In today’s WaPo, former Bush speechwriter Michael Gerson opines on Senator Barack Obama’s recent address to a gathering of UCC faithful (HT).
In “The Gospel Of Obama,” Gerson writes, “By speaking at a gathering of the United Church of Christ — among the most excruciatingly progressive of Protestant denominations — he was preaching to the liberal choir. And he did not effectively reach out to an evangelical movement in transition.”
Gerson bases this judgment on the contention, citing a Pew Forum researcher, that the younger generations of evangelicals “tend to be more concerned about the environment than are their elders, more engaged in international issues such as HIV-AIDS, a little more open on homosexual rights and less attached to the religious right. This should provide an opening for Democrats. But there is evidence, according to Green, that young evangelicals are as conservative on abortion as their parents and grandparents, if not more so.” The apparent “liberalizing” of young evangelical interests is no doubt an expression of a broader cultural phenomenon.
In addressing the UCC gathering, it would seem that Senator Obama was simply taking a page out of Rev. Jim Wallis’ playbook. For Wallis, Democrats need to get comfortable talking about matters of faith. I’ll admit that I found this passage rather curious:
Yet what we also understand is that our values should express themselves not just through our churches or synagogues, temples or mosques; they should express themselves through our government. Because whether it’s poverty or racism, the uninsured or the unemployed, war or peace, the challenges we face today are not simply technical problems in search of the perfect ten-point plan. They are moral problems, rooted in both societal indifference and individual callousness – in the imperfections of man.
I guess I would see the “perfect ten-point plan” more the realm of government, and the “moral problems” as the realm of the church, synagogue, temple, or mosque rather than the other way around. It seems that from framing something as a “moral” issue it immediately follows that it is a political issue.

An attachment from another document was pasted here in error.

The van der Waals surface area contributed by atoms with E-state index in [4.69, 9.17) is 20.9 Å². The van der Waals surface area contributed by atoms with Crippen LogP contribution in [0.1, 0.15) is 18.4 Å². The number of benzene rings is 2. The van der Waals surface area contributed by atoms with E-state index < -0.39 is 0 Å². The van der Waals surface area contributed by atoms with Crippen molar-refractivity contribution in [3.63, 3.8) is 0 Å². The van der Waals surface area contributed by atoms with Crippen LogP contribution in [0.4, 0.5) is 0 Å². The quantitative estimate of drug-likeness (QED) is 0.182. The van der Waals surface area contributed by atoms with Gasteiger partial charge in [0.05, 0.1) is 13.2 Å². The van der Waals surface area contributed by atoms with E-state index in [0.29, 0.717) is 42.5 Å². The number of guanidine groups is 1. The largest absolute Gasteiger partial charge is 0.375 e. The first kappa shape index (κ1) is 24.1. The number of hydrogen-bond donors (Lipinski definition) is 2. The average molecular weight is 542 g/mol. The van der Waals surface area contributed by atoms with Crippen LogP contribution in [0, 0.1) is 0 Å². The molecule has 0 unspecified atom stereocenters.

Gerson calls Obama’s speech, “a class in remedial religion,” and perhaps that’s all the Democratic party is ready for. But Gerson realizes that this “remedial religion” wasn’t presented to the Democratic faithful, but to a much more narrow slice of the liberal movement: religious progressives.
What really needs to be done, says Gerson, is a three-step process of recovering religious rhetoric effectively. “First,” says Gerson, “candidates should talk about their own faith and the importance of religion in public life, both of which Obama did well.” That’s in part what Wallis’ CNN forum on faith was intended to do…to give Democratic candidates a primer on speaking about religion in public.
But on two other fronts, Gerson finds Obama’s speech lacking: “Second, Democrats should emphasize common-ground issues that credit the moral concerns of religious conservatives while calming the waves of the culture wars — such as confronting the toxic excesses of popular culture, encouraging character and discipline in public schools, and promoting religious liberty abroad,” and “Third, leading Democrats could make real policy changes on abortion, by adopting a more moderate position than abortion on demand.” This last point is one that has been echoed by a number of others (although it’s not a prominent plank in Wallis’ platform for faithful Democrats).
I do wonder, however, how this third element would go over among the UCC mainstream, who themselves are not representative of this younger evangelical mindset. The UCC is a supporting member of the Religious Coalition for Reproductive Choice, and according to one source, the UCC “has strongly supported the legalization of abortion since 1971. The UCC supported FOCA and strongly opposed the PBA ban to the point of joining the National Abortion and Reproductive Rights Action League (NARRAL) in a statement affirming President Clinton’s veto of the PBA Ban Act in 1996. The UCC has also called for the church to support abortion in any national health care bill.” There’s a real disconnect at this point in Gerson’s piece, in that he seems to confuse the progressively mainline UCC with “young evangelicals.”